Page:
Get 1 more page view just for clicking
to like us on Facebook
Abilene Reporter-News, The (Newspaper) - October 12, 1974, Abilene, Texas Coming... Sunday's Reporter-News Leading cheers takes lots of hard work The cheerleaders for the five Abilene junior high schools are the girls who work hard to boost spirits high ot their schools, in both victories and defeats. By Marsha Cawthon. A bee's life isn't always honey sweet Bees have this communal living thing down pat, but life isn't always sweet for them. By Bill Herridge. Many factors help decide milk prices The story behind the pric- ing of milk, one of the most perishable of basic foods, is a complicat- ed one. By Joe Dacy II. ffje Itnltnt "WITHOUT OR WITH OFFENSE TO FRIENDS OR FOES We SKETCH YOUR WORLD EXACTLY AS IT Byron 84TH YEAR, NO. 117 PHONE 673-4271 ABILENE, TEXAS, 79604, SATURDAY MORNING, OCT. 12, 1974 PAGES IN FOUR SECTIONS Price 15 Cents Associated Prtit (IP) Cougars Win; Eagles Blanked Stories in Sports, Section C JIMiCONLEY Reporter-News Staff Commissioner John C. White and Reagan Dairy and beef producers representing Gov. Dobh Briscoe. a wide area of men pledged to do any- Central Texas formed a state-wide organization1 they could to help the men had head off the slaugh- to protest economic conditions which they which they insist will blacken the image of the pro- them out of cattle and dairy produ- 80 to 90 stockmen and other persons, some of Producers attending the voted here Oct. 2 to delay until Oct. 16 their plans meeting in the Ste-phenville Savings Loan's hundreds of Room were not only Colo. ,dramatize their plight, also decided Friday to meet the locally active Cross Timbers Dairy 'Beef. Organi- with U.S. Undersecretary of Agriculture Phil- J. but also from Waco, Decatur, Sulphur Springs, Na- and Edinburg. had offered to meet with producers to Traweek, president of the Cross Timbers group, their problems. That meeting was set that he wanted to see a united effort from the produ- at the which he received after Jim in downtown two hours of discussion. "Until' we can-determine THAT meeting we can get for our product, we'll be in he expected to vote on the crowd. _...; to go ahead with Wednesday's proposed slaughter SAID :that news Baird to. On HaiW Friday also to was, making the'' public mote 'aware that the situation were across the country Accident Thought to Be Terrorist Attack Kissinger's Bodyguard Injured By'BARRY SCHWEID Associated Press Writer AMMAN, Jordan (AP) A submachine gun accidentally discharged aboard Henry A. Kissinger's jet plane at Cairo Airport on Friday as he pre- pared to leave for Damascus and Jordan. Bullets wounded his principal bodyguard, only 20 feet from the secretary of state. Fearing a terrorist attack, Kissinger hurried to his pri- vate compartment on the plane and the shutters were drawn. The Secret Service agent, Walter Bothe, 33, of Al- exandria, Va., suffered a deep scalp wound and a second wound on the right forearm. "You are damn Kis- singer told Bothe after it was determined he had not been injured seriously and that the shot came from inside the Boeing 707 when a case carry- ing the Israeli-made Uzi sub- machine gun tumbled from a rack onto the floor. Kissinger spent four hours with Syrian President Hafez Assad at Damascus and told newsmen afterwards, "We had very good, very constructive talks in a friendly atmos- phere." Asked whether he had made progress toward a peace agreement, Kissinger said, "I am always optimistic." Kissinger was to return to Damascus on Monday for fur- ther talks. He arrived late Friday ..in Amman for talks rath King Hussein on linking Israeli- Egyptian negotiations with fol- lo'wup talks between Israel and Jordan on a disengage- ment on the west bank. Hussein proposes that he represent the half-million Pal- estinians displaced during the 1967. war, but Egypt and Syria have acknowledged the Pales- tinian liberation. organization as the "sole legitimate repre- sentative" of the 2.85 million Palestinians throughout the Middle East. A senior American official told newsmen Jordan will need "a charter" from the Arab summit meeting at Ra- bat, Morocco, on Oct. 26 to conduct the negotiations. He declined assessment of Hus- sein's chances. In an arrival statement, Kis- singer said Jordan's views would be "taken into account with great seriousness." inside Today Market Posts Another Gain The stock market over- comes some early profits taking, posts another broad advance and wraps up its strongest weekly gain on record. Pp. 4D. JOHN WHITE trying la avoid slaughter are getting made and desper- ate." But he was adamant in wanting the producers to help themselves as much as possi- ble: Traweek explained that Thursday he and others from the-group, were by Com- missioner %Mte to visit Gov, who He said was "definitely sympathetic" to their problems. While with Briscoe, he said; they called U.S. Rep. w. R. Poage, D-Tex., chairman of the House Agriculture Com- mittee, and Poage pledged to talk with President Ford about their problem. REAGAN BROWN represents Briscoe "I talked with Poage today and he did meet with the President and a representative of the Department of Agricul- said Traweek. Poage suggested, that the producers time the government tries to see what it can do to relieve conditions, reported Traweefc. The producers are con- cerned, they said, with what they call a critical'problem: closing the gap between the cost of-raising calves to matu- rity and the price they receive for the animals. They want an end .to -cattle feed grain they JAMES TRAWEEK beef, dairy leader hope -would lower the price of .grain in this country by in- creasing the domestic supply. And they want an end to beet imports. say the price they receive for their milk is still so far from a fair one that they cannot afford to feed their cattle. Also Friday morning. White told the group that Rep. E. L. Short of Tahoka, vice chair- man of the Texas House Agri- culture Committee, has of- fered to form a special sub- See MEDIA, Pg. MA, Col. 5 Cattlemen, Dairymen Feel American travelers used to bargain-basement prices in Europe are finding inflation is taking a bite out of holiday budgets. But the dollar still goes farther in England than in many major U.S. cities. Pg. 40. Aimuementi JIM CONLEY Reporter-News Staff Writer STEPHENVIILE Although the talk was often complex and heated Friday during the cattle and dairymen's meeting here, several major points and opinions surfaced. The first seemed to be that the producers do not want to slaughter thousands of calves to dramatize their economic if they can postpone it for any length of time short of bankruptcy. Another point was that they feel they are nearly out of friends in government to whom they can turn for help, l.n fact, Texas Commissioner of Agriculture John C. no arguments when he told the group, "The only damn friends you've got in politics today are Governor Briscoe and- me." AS PERSON after person took the microphone or spoke from the floor, it seemed unlikely for a while that any agreement could be reached. But a statewide organization of cattle and dairy producers was finally voted on with no objections. Producer organizations from several other Texas including East and South Central were in attendance to add -a stronger voice to the group's demands for immediate help from the gov- eminent to ease their losses. Larry Gamblin of Sulphur Springs said a group of .his people from Hawkins and Wise counties had recently attended milk bill hearings in Chicago "and I think we are going to get some help by Nov. 1 (in increasing the floor price of But if costs continue to rise, I don't kiiow if tlie proposed new figure will help us- that much. Ninety per cent of parity is what we feel we need." Gamblin said his area has about 500 "grade A dairies" and they "will be in trouble soon." Felix Parmley, president of See COST, Pg. 12A, Col. Astro-graph Bridge Church Ncwi Clossified Comict Editorials Heortline Markets Obituaries Oil Sports Today in History TV Loa TV Scout Women's News Small Savings Don't Worry Couple Parents help sayings Vickie and Bobby Klahn are a couple Combining marriage and college. On Bobby's birthday) his mother helped out and treated them both to dinner. Vickie and Bobby save on their grocery bill by taking their parents up on invitations to dinners. (Staff Photo by John Best) By MARSHA CAWTHON Reporter-News Staff Writer When a couple combines marriage and college, coping with inflation is one course they both study. Vickie and.Bobby Klahn have learned well. Bobby is a student at Hardin-Sim- mons University and Vickie is a secre- tary for a local business firm. Bobby used to be on a baseball schol- arship, but his eligibility ran out and now they must take care of his tuition themselves. "We took out a loan for Bobby's edu- cation and we don't have to start pay- ments on the loan until he .Vickie said. TO MAKE ENDS meet each month, Vickie and Bobby both pitch in for just about any job they can find. Vickie works all day and sometimes babysits in the evenings. She is also in charge of the dog project. The Klahn's have a mate and a female poodle and sell the pups. "They are registered so we made about on the last litter. Another is Living with Inflation-? expected around Christmas and that will really Vickie said. Besides going to school. Bobby works part-time at a local bank printing checks. He has worked it out so that he prints the checks when his school schedule will allow. As long as he gets the1 work done, the hours are up to him. He also officiates at junior high and junior varsity football games. THE KI.AHNS spend every cent they make just living and paying the bills. They live on a month or less. Housing is reasonable. They live in student housing at H-SC, which costs a month with all bills paid except electricity. Electricity bill runs about to a month even during the summer, Vickie said. Vickie spends from to for groceries every two or three weeks. She said she never spends more than a month on groceries. "'l try to buy meat that will stretch two meals. Like, if I buy a roast, I save half of it for another dinner. And I buy pieces of chicken instead of a whole chicken. It all she said. Bobby is a canned meat lover. But it's not as inexpensive as it used to be. "It goes a long way and he loves it. He'd rather have it than steak she said. The Klahns spend next to nothing eating out. If they eat out at all it's for lunch together during the week. "WE WILL USUALLY just grab a hamburger for lunch or something since we are both busy and Vickie said. Vickie's parents and Bobby's mother live in Abilene. So, they invite them over for dinner now and then. "They can always tell when we run short of money. We always show up around dinner time. It's real nice for us through and we really enjoy she said. Their house was unfurnished and when they moved into it, they had to find furniture. "It came from every- See COUPLE, Pg. I4A, Col. S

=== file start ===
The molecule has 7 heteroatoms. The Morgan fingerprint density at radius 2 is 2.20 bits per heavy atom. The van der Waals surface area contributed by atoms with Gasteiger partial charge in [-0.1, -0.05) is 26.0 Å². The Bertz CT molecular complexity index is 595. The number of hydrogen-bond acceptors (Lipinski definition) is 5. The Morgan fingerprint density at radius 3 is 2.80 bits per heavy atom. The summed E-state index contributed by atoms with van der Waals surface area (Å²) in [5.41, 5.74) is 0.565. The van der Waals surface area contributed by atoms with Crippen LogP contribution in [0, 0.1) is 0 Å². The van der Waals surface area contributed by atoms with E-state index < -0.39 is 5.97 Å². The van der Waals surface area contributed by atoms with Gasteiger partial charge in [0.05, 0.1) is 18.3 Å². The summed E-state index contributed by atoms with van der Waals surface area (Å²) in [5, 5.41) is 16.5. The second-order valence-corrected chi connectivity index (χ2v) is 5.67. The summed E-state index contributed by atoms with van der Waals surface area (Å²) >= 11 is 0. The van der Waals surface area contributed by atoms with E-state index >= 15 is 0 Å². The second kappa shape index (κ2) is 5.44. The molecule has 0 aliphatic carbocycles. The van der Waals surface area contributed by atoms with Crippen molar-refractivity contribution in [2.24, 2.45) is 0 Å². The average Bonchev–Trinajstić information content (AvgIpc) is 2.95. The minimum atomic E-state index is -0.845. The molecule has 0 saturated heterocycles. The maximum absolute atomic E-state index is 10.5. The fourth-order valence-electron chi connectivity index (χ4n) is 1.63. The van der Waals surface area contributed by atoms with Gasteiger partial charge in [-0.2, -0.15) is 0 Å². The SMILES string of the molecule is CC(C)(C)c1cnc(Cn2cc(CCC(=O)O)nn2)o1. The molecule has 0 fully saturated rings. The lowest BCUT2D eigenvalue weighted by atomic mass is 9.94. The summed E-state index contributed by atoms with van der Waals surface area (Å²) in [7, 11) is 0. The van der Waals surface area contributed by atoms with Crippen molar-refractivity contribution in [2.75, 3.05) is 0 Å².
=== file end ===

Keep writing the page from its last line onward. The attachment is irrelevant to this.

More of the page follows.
Once upon a time newspapers were our main source of information. Now those old newspapers are a reliable source for hundreds of years of history and secrets of the past. Now you can search for people, places, and events without the hassle of sorting through mountains of papers!
Newspaper Archive is the world's largest online newspaper database featuring over 130 million newspaper pages. Plus our database expands by one newspaper page per second for a total of around 2.5 million pages per month! The value of your membership grows along with it.
Those looking to find out more about their forefathers can empower their genealogy search with Newspaper Archive. Within our massive database, users can search ancestors' names for news stories and obituaries. We must understand our past to understand our future!
24 hours a day Monday-Saturday
Your full introductory membership payment will be credited toward the cost of full membership any time you choose to upgrade!
"It is amazing how easy and exciting it is to access all of this information! I found hundreds of articles about my relatives from Germany! Well worth the subscription!" - Michael S.
"I love this site. It's interesting to read articles about different family members. I've found articles as well as an obituary about an uncle who passed away before I was born, and another about a great aunt. It's great for helping with genealogy." - Patricia T.
"A great research tool. Allows me to view events and gives me incredible insight into the stories of the past." - Charles S.